A lot of things have happened with Rooney since then that is seems a little regrettable, in hindsight, for this moment to feel so bittersweet. It was enjoyable beyond its aesthetics because it was, quintessentially, a Wayne Rooney goal. A young and unpredictable Wayne Rooney, whose whatever-it-was burning inside of him so often had the potential to swing a football match.

Neville learns a lesson, 2007

“If the coach has no control, he will not last.” In 2012, the Harvard Business Review looked for some words of wisdom from Alex Ferguson and found them. “If the day came that the manager of Manchester United was controlled by the players – if the players decided how the training should be, what days they should have off, what the discipline should be, and what the tactics should be – then Manchester United would not be the Manchester United we know. You have to achieve a position of comprehensive control. Players must recognise that as the manager you have the status to control events. I wasn’t going to allow anyone to be stronger than I was.”

In a Champions League knockout tie at Lille in 2007, Ryan Giggs took a free-kick quickly while the opposition were still trying to assemble a wall and scored. It stood, and Lille walked off in disgust. Multiple narratives were being formed. Gary Neville recounts in Red: “‘Come on, get on with the fucking game,’ I said to their captain, following him towards the side of the pitch. The next thing I knew the manager was charging down the touchline shouting at me. ‘Neville, what are you doing? Get back on!’ He had really snapped. As far as I was concerned I’d been doing the sensible thing … so I snapped back – ‘Fuck off’ – and walked away.” He’d never told the manager that before.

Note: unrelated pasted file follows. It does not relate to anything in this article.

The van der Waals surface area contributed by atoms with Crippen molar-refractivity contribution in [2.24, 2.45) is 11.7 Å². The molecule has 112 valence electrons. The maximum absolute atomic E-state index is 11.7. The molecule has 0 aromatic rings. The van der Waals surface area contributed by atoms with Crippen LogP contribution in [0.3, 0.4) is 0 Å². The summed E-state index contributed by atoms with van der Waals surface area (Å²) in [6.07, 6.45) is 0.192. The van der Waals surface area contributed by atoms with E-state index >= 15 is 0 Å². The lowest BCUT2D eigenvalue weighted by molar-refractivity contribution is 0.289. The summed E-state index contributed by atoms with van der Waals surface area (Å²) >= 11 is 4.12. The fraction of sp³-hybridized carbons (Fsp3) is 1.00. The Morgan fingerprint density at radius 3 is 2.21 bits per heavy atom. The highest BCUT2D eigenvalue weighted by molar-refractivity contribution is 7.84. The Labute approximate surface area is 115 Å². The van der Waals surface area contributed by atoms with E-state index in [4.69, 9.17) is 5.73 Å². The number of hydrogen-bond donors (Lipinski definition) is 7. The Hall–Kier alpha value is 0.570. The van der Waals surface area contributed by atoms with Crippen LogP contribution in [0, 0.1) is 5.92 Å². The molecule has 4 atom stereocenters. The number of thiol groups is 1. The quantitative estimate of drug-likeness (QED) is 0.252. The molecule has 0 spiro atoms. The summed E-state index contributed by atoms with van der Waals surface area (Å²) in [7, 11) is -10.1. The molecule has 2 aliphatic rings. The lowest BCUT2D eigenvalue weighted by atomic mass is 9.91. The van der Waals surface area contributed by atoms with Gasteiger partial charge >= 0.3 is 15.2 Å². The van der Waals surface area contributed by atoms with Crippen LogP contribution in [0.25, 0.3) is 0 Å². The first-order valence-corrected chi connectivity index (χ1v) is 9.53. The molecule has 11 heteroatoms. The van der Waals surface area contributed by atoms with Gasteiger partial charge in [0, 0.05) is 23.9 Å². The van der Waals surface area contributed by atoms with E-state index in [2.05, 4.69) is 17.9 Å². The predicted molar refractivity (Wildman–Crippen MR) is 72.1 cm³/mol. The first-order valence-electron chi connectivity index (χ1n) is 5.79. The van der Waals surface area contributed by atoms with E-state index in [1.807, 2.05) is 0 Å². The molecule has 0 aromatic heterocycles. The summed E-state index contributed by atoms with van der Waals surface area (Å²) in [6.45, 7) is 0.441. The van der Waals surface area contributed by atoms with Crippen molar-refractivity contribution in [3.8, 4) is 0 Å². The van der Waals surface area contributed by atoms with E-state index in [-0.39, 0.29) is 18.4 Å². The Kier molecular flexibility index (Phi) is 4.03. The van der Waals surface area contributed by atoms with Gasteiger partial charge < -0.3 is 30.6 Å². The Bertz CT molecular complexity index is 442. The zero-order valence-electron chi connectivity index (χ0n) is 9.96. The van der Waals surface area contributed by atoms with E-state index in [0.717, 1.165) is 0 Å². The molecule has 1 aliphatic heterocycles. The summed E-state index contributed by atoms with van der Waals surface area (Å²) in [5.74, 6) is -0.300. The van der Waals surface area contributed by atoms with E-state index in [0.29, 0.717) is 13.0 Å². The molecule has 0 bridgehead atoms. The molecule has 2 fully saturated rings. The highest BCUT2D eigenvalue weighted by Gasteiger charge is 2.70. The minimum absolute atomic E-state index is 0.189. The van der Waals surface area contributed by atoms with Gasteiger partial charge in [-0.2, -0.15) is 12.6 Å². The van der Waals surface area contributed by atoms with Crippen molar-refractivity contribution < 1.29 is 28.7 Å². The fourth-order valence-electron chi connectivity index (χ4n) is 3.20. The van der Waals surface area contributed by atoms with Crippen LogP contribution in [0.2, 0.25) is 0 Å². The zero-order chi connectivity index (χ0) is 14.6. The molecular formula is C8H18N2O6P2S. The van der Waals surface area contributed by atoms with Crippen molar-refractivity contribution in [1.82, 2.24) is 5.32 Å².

Neville dreaded facing up to the Scot – and quite rightly, because Ferguson was never one for lenience. He always had to achieve a position of comprehensive control. Called into his office, Neville received a “bollocking” and was fined a week’s wages. It didn’t end there. The right-back was dropped for the following game against Fulham in favour of Wes Brown, reasoned with the aerial threat they posed. “Imagine how chuffed I was when we got down there and they had Alexei Smertin on the left flank, all four foot six inches of him, or whatever he is,” Neville wrote. “‘I could have played you after all,’ the manager said in the dressing room, looking at their teamsheet. He was laughing.” It still didn’t end there.

He’d be taken down for the next game at Reading – and miss that, too. “The trip was a total waste of time, but the boss had asserted his authority. I wouldn’t be swearing at him again.”

Cantona was just being Cantona, 1995